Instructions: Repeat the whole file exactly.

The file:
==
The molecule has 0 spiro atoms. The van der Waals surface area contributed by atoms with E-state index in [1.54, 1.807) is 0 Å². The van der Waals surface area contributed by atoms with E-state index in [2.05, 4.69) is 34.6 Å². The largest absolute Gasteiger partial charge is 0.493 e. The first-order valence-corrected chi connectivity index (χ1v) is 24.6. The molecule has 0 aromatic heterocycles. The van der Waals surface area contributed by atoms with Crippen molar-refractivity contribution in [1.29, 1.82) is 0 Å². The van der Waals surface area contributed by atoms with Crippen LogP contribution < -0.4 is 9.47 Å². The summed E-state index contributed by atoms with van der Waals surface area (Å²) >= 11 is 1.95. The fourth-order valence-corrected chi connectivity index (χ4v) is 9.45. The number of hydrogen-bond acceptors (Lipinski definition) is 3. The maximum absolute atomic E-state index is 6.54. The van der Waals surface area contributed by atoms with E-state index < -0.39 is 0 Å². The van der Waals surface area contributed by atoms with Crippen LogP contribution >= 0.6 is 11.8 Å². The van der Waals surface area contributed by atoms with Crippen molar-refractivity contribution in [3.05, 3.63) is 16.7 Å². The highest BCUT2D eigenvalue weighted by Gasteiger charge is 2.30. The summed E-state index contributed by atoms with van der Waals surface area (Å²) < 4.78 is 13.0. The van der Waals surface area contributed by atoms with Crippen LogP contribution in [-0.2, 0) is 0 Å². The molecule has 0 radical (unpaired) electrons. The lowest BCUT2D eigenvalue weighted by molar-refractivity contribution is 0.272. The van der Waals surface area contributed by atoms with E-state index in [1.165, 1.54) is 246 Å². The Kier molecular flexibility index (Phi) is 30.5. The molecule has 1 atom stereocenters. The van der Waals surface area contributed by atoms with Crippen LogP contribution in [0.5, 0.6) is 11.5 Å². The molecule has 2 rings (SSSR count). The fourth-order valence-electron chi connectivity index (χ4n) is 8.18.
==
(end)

The molecule has 0 spiro atoms. The van der Waals surface area contributed by atoms with E-state index in [1.54, 1.807) is 0 Å². The van der Waals surface area contributed by atoms with E-state index in [2.05, 4.69) is 34.6 Å². The largest absolute Gasteiger partial charge is 0.493 e. The first-order valence-corrected chi connectivity index (χ1v) is 24.6. The molecule has 0 aromatic heterocycles. The van der Waals surface area contributed by atoms with Crippen molar-refractivity contribution in [1.29, 1.82) is 0 Å². The van der Waals surface area contributed by atoms with Crippen LogP contribution < -0.4 is 9.47 Å². The summed E-state index contributed by atoms with van der Waals surface area (Å²) >= 11 is 1.95. The fourth-order valence-corrected chi connectivity index (χ4v) is 9.45. The number of hydrogen-bond acceptors (Lipinski definition) is 3. The maximum absolute atomic E-state index is 6.54. The van der Waals surface area contributed by atoms with E-state index < -0.39 is 0 Å². The van der Waals surface area contributed by atoms with Crippen LogP contribution >= 0.6 is 11.8 Å². The van der Waals surface area contributed by atoms with Crippen molar-refractivity contribution in [3.05, 3.63) is 16.7 Å². The highest BCUT2D eigenvalue weighted by Gasteiger charge is 2.30. The summed E-state index contributed by atoms with van der Waals surface area (Å²) < 4.78 is 13.0. The van der Waals surface area contributed by atoms with Crippen LogP contribution in [-0.2, 0) is 0 Å². The molecule has 0 radical (unpaired) electrons. The lowest BCUT2D eigenvalue weighted by molar-refractivity contribution is 0.272. The van der Waals surface area contributed by atoms with E-state index in [1.165, 1.54) is 246 Å². The Kier molecular flexibility index (Phi) is 30.5. The molecule has 1 atom stereocenters. The van der Waals surface area contributed by atoms with Crippen LogP contribution in [0.5, 0.6) is 11.5 Å². The molecule has 2 rings (SSSR count). The fourth-order valence-electron chi connectivity index (χ4n) is 8.18.